In 2009, Meher Mohammad Khalil was only 35 years old. He was an ordinary driver with a monthly salary of less than Rs30,000. Few knew his name. And even fewer could have predicted his courage.
On March 3, the same year, he woke up earlier than usual to escort the visiting Sri Lankan cricket team from a five-star hotel to Lahore’s Gaddafi Stadium, for a scheduled Test match.
The route was predetermined, and simple enough. Khalil was to take the Mall Road towards the busy Main Boulevard in Gulberg, before turning into the stadium. It was a short journey, but a beautiful one. Lahore was resplendent with spring’s flowers and hoarding and billboards welcoming the foreign players. Khalil would occasionally glance out of his window to take in the morning sunlight.
And just then he heard it – a loud thundering growl, followed by rapid gunfire. Armed men in fatigues poured out from the bushes and began spraying the bus with bullets.
Khalil froze. For a few minutes he was unable to react to sounds of cries and guns around him. Then, someone shouted, “Go, go!” and he hit the throttle, bravely racing the vehicle to the stadium.
That day, six police officers escorting the convoy and a driver were killed. The players, all eleven of them, were safe.
Soon after, the remainder of Sri Lanka’s tour of Pakistan was cancelled. The players flew home. And Pakistan became a no-go zone for most foreign teams.
I remember talking to Khalil that same night of the attack. “I don’t know what gave me the courage to do what I did,” he told me, visibly shaken. “I saved many lives today, but I may have also saved the honour of my country.”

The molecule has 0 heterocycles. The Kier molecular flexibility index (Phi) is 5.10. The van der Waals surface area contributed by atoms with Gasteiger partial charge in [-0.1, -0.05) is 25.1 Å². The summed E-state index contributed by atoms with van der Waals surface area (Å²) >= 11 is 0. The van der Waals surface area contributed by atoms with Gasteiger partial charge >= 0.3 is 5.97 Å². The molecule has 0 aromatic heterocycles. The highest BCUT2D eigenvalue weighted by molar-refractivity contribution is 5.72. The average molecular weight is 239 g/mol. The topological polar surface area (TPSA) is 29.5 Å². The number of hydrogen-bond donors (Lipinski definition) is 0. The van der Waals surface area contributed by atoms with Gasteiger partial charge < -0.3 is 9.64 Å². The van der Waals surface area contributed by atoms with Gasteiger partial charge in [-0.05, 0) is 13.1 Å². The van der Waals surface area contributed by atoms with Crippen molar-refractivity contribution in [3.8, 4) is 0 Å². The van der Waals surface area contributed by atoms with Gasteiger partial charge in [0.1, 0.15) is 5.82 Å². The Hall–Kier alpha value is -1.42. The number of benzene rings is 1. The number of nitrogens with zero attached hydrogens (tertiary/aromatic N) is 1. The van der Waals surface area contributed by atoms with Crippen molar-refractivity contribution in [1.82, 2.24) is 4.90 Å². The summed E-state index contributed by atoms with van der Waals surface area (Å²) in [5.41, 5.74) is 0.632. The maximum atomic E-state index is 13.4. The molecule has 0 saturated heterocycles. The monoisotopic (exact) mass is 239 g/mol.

Khalil was hailed as a hero. Everyone now knew his name. Geo Television, the Pakistan Cricket Board and the Traders Associations feted him with awards and honours. The Sri Lankan government invited him as a state guest for 10 days. At a special ceremony in Colombo, Sri Lankan wicketkeeper Kumar Sangakkara thanked Khalil: “His courage, selflessness and quick thinking enabled many of us to see another day. We will always have a special place for you in our hearts.”
Khalil, who had never used his passport before, was now travelling to England, Spain and Morocco.
With the money he received, he bought a few buses in the city and then relocated his family to South Africa.
But now he is back in Lahore. And so are the men he risked his life to save.
Today, eight years later, the Sri Lankan cricket team has returned to Pakistan for a one-off T20 international. Lahore’s security has been shored up and a bombproof vehicle is ready to transport the players to the stadium.
Khalil, 43, tells Geo.tv that he has requested the Pakistan Cricket Board to allow him to host the players for dinner at his house. He hasn’t heard back.
In fact, the PCB only invited him once, in 2015, to watch the Zimbabwe-Pakistan match in Lahore as a spectator. After that he hasn’t heard from them regarding any of the other international matches held recently in the country.
An invite for Sunday’s match has also not come through as yet. Khalil hopes he too can sit among the cricket fans to watch Sri Lanka play Pakistan, and this time cheer on his home team.